I am almost always waiting for the click of a rifle when I walk onto someone’s land without proper permission. Here in California’s Central Valley, hardly a square inch of the valley floor is public land. Jimmy Xiong, however, barely raised his head as we drove onto his land, and waved us in with a gentle motion. He and his colleague Choua were kneeling across from one another harvesting a thick row of lemongrass when we asked to speak with them. The scent of the just-harvested stalks filled the air around us with a pungent and appetizing aroma.

Jimmy’s sensitive demeanor is reflective of the way he treats his soil. “Sometimes I use fertilizer,” he says, “But this soil is very good. I don’t have to put much into it.” We notice a pile of last season’s Japanese eggplants and opo (squash) in a pile in the middle of a row. Instead of “cleaning” the field, a conventional practice of removing all remnants of last season’s crops and throwing away all of the the precious organic material, Jimmy spreads the “agricultural waste products”, or unused vegetables, back onto the field to degrade naturally and contribute to the quality of the soil.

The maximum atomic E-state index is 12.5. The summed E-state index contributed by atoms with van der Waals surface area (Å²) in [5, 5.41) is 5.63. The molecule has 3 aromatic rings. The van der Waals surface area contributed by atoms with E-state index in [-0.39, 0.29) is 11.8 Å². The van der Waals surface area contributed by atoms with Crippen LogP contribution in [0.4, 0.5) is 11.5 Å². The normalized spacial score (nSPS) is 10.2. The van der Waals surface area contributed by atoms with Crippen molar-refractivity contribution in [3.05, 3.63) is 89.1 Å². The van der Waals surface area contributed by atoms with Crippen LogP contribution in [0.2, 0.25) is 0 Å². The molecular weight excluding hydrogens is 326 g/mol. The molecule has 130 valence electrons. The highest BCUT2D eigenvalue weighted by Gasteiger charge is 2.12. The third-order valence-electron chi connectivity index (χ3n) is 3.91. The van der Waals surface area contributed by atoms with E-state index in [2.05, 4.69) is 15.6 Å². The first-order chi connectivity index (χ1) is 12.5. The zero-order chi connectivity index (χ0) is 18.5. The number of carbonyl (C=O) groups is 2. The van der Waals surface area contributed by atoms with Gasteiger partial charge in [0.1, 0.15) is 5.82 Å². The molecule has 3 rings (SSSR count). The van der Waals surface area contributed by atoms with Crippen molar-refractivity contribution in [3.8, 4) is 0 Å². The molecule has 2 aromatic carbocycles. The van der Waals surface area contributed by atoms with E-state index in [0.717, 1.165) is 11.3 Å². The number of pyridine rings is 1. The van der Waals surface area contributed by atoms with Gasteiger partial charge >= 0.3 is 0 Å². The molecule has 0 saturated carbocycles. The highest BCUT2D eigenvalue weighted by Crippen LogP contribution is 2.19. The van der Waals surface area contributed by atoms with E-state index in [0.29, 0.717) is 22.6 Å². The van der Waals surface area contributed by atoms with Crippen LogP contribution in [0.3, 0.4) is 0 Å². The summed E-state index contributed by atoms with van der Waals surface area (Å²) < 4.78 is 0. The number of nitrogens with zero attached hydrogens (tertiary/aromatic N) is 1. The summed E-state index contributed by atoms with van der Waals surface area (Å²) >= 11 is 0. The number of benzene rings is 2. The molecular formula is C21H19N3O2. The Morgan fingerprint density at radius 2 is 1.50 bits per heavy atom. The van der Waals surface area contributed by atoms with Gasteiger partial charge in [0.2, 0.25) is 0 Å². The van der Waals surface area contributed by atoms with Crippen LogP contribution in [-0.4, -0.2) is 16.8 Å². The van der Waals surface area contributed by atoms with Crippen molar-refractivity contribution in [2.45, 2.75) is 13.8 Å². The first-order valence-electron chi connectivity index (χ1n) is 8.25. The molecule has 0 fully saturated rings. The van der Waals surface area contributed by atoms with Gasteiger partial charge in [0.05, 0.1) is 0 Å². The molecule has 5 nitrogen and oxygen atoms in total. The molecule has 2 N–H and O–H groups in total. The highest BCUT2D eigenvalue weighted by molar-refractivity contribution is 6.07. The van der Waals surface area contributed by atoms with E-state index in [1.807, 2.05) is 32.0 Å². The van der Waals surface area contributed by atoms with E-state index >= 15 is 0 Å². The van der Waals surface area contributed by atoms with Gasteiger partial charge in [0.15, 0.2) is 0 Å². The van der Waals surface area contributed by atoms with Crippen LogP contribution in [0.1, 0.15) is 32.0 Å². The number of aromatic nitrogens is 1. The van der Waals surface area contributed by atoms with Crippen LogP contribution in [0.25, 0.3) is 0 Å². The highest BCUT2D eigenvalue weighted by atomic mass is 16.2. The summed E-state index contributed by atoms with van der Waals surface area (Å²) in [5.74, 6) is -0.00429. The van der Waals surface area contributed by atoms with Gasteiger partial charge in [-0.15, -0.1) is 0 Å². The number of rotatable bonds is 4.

“I was 18 when I came from Laos with my parents,” he tells us. “In my country they grow all of these same things: long bean, lemongrass, chili.” When asked about scale and if he would like to expand to more acreage, Jimmy replies, “No, this is enough for me. I don’t have the machines, the tractors and things like that. I hire someone to come and drive the tractor.” Jimmy only brings a tractor on his land once or twice a year. “Mostly my family comes to help me,” he says in regards to labor. We notice someone leisurely picking large red and yellow peppers in the corner of the field. Jimmy tells us that sometimes, if a buyer needs produce they will come to pick it themselves or send an employee to fill the order since he doesn’t have workers.

Jimmy supplies vegetables to direct buyers in Fresno as well as markets in Stockton, Fremont and Pittsburgh/Daly City in the Bay Area. “This year we are getting an OK price for lemongrass,” he says. “The market is fine, but if there is no water, then no farming.” He tells us how 2 years ago, his plants were very strong. “You turn on the pump and lots of water would come. Now its very slow. I need to save water.” He points to the much larger gauge of irrigation piping that was used by the land-owner. Jimmy has switched to more efficient flat irrigation tubing that conveys water at the same rate to all of his crops.

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